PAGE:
At a gala a vase of silver filigree held an orange tree covered with flowers and fruit. Around its base was sixteen baskets and vases filled with flowers’.

Another momentous occasion saw tables covered with turf as green as if it was the month of May encircled with garlands charged with leaves, flowers and fruit.

This was laid out on round tables made fashionable by Louis XIV, who wanted a clever way to defy protocol and place his mistress, the Marquise de Maintenon, opposite him, rather than at the far end of a long narrow table.

At the turn of the eighteenth century A.F. Desportes recorded in a painting a multi-tiered buffet set up for a banquet at Versailles. Garlands festooned the shell-framed mask of Pan and tumbled over the plates and dishes.

The Twelve Months of Flowers produced by Robert Furber (1674-1756) a nurseryman from Kensington at London had twelve colour plates depicting 400 different flowering species illustrated for him by Dutch flower painter Pieter Casteels (1684-1749).

It was first published in 1730. Each month of the year was illustrated by an appropriate arrangement with individual flowers numbered to a corresponding key. This helped customers to make an order.

Furber’s nursery was the first known source for the Moss Rose. Conceived primarily as a flower catalogue, its commercial function was adroitly veiled, and its list of subscribers read like the who’s who of England at that time.

In 1732 he also produced a book entitled The Flower Garden Displayed, which was meant to be a general-purpose book written for the expanding middle classes. One could say that he was ‘hedging all his bets’

Many new species of flowers were being cultivated and like the tulip a century earlier, they were named for famous classical or contemporary figures.

It was such a success Furber published another series based on fruits in season.

We do not know whether Twelve Months of Flowers actually increased the sales of seeds and plants, but the catalogue itself went through innumerable reprints during the course of the eighteenth century

Because of a fashion for circuit walks around lakes and over hills and dales or through the landscaped park there were seldom flowers grown near the house in eighteenth century England.

Walks’ in the country designed by such luminary architects as Scotland’s Robert Adam after 1760 for Lord Scarsale at Kedleston were furnished with bowers and enchanting ‘outdoor rooms’.

These were filled with sweet smelling flowers to provide resting places and viewpoints along the way. Scarsdale ordered 1,000 sweet briar, 100 jasmines, 1050 syringa’s, 1200 lilac, 350 honeysuckle, 100 sweet Williams, 3000 mixed tulips as well as various roses and carnations for his ‘rooms’

Plate, soft-paste porcelain, 6 large, 6 small lobes, decoration of cornflower sprigs and strings of pearls painted in enamels and gilt on a white ground 1781 Sévres porcelain factory now in the V & A Museum at London

From 1771 plants from Australia appeared at London although most of them only survived in other areas like California, parts of South Africa and Mediterranean regions, which had comparable climates and where people were curious about them.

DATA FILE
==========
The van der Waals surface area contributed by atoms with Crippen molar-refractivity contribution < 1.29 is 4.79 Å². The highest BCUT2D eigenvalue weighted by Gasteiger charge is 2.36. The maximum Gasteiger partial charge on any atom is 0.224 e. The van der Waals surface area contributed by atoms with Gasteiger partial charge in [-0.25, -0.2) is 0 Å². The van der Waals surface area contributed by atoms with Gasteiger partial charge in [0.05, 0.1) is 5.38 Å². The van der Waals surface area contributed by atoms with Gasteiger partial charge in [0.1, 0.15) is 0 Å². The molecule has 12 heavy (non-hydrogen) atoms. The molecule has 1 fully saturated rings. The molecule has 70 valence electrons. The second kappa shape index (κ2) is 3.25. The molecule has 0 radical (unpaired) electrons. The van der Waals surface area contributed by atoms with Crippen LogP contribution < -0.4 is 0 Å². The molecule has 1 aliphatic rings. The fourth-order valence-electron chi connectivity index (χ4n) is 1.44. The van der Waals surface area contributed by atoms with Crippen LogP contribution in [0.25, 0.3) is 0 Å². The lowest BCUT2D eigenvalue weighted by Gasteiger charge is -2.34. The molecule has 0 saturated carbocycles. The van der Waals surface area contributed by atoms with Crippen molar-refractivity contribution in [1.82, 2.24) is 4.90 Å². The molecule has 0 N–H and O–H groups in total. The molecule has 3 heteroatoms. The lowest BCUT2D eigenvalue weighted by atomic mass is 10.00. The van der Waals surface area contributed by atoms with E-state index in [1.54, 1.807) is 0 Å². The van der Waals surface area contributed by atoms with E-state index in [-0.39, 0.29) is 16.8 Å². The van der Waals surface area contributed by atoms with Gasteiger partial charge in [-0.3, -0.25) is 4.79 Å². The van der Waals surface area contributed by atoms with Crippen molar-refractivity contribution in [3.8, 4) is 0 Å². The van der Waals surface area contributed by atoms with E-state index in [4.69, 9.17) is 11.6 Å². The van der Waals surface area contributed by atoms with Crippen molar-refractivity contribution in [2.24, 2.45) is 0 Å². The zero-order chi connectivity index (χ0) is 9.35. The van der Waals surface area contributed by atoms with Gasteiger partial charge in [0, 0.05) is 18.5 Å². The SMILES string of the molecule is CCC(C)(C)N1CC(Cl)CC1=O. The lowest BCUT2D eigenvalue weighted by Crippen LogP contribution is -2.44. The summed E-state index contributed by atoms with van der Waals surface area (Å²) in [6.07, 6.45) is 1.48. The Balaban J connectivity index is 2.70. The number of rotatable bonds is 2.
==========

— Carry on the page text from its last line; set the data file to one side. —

Sir Joseph Banks founder of the Royal Horticultural Society at London had the genus Banksia named for him. The famous Florilegium that bears his name was commissioned as a stunning record of the flowers growing in Australia during early colonial times including those he had identified on his journey to the Antipodes.

By the end of the eighteenth century dining rooms in England had great floral painted services of porcelain to dress a table along with superb biscuit figures and groups.

Flowers were arranged in especially designed porcelain baskets. The choice of flowers complemented those painted on the plates and tiny orange trees in small flowerpots were arranged on the mantelpiece.

‘I dined with the Duke and Duchess…it was a very fine affair….the table was prepar’d for dessert…which was a beautiful park, round the edge was a plantation of flowering shrubs and in the middle a fine piece of water with dolphins spouting out water and grazing deer were interspersed irregularly over the lawn; on the edge of the table was all the iced creams and wet and dried sweetmeats…it was such a piece of work it was all left on the table ‘til we went to coffee’

Botanical artist Pierre Josephe Redoute (1759-1840) had a great gift that enabled him to paint flowers so delightfully and in such minute detail he became and remained known as the Raphael of Flowers. He was appointed personal tutor to Queen Marie-Antoinette.

The Sevres porcelain factory was her husband Louis XVI’s responsibility. As he had been taught the importance of thrift, he made drastic changes after discovering embezzlements by its managers, turning losses into profits.

Marie-Antoinette suggested in 1782 that Hetlinger should add cornflowers to the stock decorative flowers, which included roses, tulips and jonquils and they were instantly successful.

Great dinner services with cornflower trails and monograms became popular, especially those painted by the artists at the Manufacture de la Reine, Rue Thiroux factory in Paris of about 1780. Cornflowers were Marie Antoinette’s favourite flowers as she particularly loved and admired English gardens.

Her liking for naturalness and simplicity also coincided with current Parisian taste and she mixed with ordinary Parisians, actively seeking the people’s good will by keeping open the gates on the hunting lodge so they could walk freely and picnic in the park. This was a complete break with custom, one that caused one Paris Bookseller named Hardy to record it as a ‘revolution’.

Rosa gallica purpuro violacea magna by Redoute

Rosa gallica purpuro violacea magna by Redoute

Following the French revolution Empress Josephine employed Redoute to record her plant collection. His finest achievement is generally considered to be the publication of Les Roses (1817-2). Around the world during the second half of the nineteenth century the expansion of wealth generated by the expansion of industry meant where high society led others could now afford to follow.